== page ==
Figure 4.

Phospho-signaling in multiple subsets and conditions. A: PBMC were stimulated with anti-CD3/CD28 and stained for the classical naïve/memory subset distribution and p-Tyr in CD8+ T cells. Resting and activated cells are shown with percentage of p-Tyr+ T cells in each subset. B: Resting (top) and activated (middle) CD4+ T cells were stained for ERK1/2, Lck, and Tyr phosphorylation. The p-Tyr profile of p-Lck+ CD4+ T cells with/without p-ERK1/2 is also shown (bottom). C: The low T cell metabolism in low tension (2% oxygen) correlates with low p-Tyr profile in CD3+ T cells compared to atmospheric oxygen (20%).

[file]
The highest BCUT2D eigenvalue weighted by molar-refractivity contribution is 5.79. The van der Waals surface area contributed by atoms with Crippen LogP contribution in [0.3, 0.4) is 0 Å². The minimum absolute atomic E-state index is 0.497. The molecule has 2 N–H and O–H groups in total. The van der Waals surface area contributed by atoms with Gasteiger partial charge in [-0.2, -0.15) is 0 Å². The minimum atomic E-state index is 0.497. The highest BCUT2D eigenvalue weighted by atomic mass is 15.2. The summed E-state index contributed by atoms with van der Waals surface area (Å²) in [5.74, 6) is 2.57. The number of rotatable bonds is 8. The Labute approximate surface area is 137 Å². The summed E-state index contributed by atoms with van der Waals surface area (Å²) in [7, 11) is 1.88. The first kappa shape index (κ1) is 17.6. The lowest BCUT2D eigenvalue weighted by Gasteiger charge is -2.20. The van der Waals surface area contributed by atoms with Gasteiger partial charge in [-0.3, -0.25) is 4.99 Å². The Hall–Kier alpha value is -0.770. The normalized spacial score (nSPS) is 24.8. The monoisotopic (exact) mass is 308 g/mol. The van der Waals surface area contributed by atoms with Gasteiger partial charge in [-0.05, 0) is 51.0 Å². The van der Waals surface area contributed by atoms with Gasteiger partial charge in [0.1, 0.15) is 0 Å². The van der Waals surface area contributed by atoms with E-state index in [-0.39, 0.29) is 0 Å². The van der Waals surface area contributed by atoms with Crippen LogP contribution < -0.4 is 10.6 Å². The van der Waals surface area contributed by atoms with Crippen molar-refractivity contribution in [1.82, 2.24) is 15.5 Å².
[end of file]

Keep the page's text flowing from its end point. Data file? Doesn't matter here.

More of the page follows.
In another set of experiments, we tested T cell responses to stimulation and performed a multi-parametric analysis in order to demonstrate the feasibility and value of such investigations. In Figure 4B, we show an example of how such an analysis can be performed. A dot plot for ERK1/2 and Lck phosphorylation status of gated CD3+CD4+ T cells is shown in resting (upper panel) and activated cells (middle panel). The p-ERK1/2+ p-Lck− and p-ERK1/2+ p-Lck+ phosphorylated cells were then transposed to a histogram for their overall phosphotyrosine levels. The p-ERK1/2+ p-Lck+ cells are those displaying the highest p-Tyr levels, suggesting that ERK1/2 phosphorylation is an important driver of overall T cell activation status. This also shows that correlations between signaling events can be made. We have previously reported (19) that T cell functions measured in vitro are crucially influenced by the oxygen level to which they are exposed, and we show here (Fig. 4B), that the reduced proliferative and differentiation response of CD3+ T cells observed was in part due to reduced phosphorylation following their activation at low oxygen (2% O2). While the mean p-Tyr intensity of CD3+ T cells following 2 days stimulation at 20% O2 was 3,811, this value was 4.7-fold lower in CD3+ T cells cultured at 2% O2. Again, our protocol shows consistency in the determination of phosphorylation pattern and data presented correlate with published data. In conclusion, the study of T cell signaling using this protocol allows the determination of subset-specific multi-phosphorylation profiles.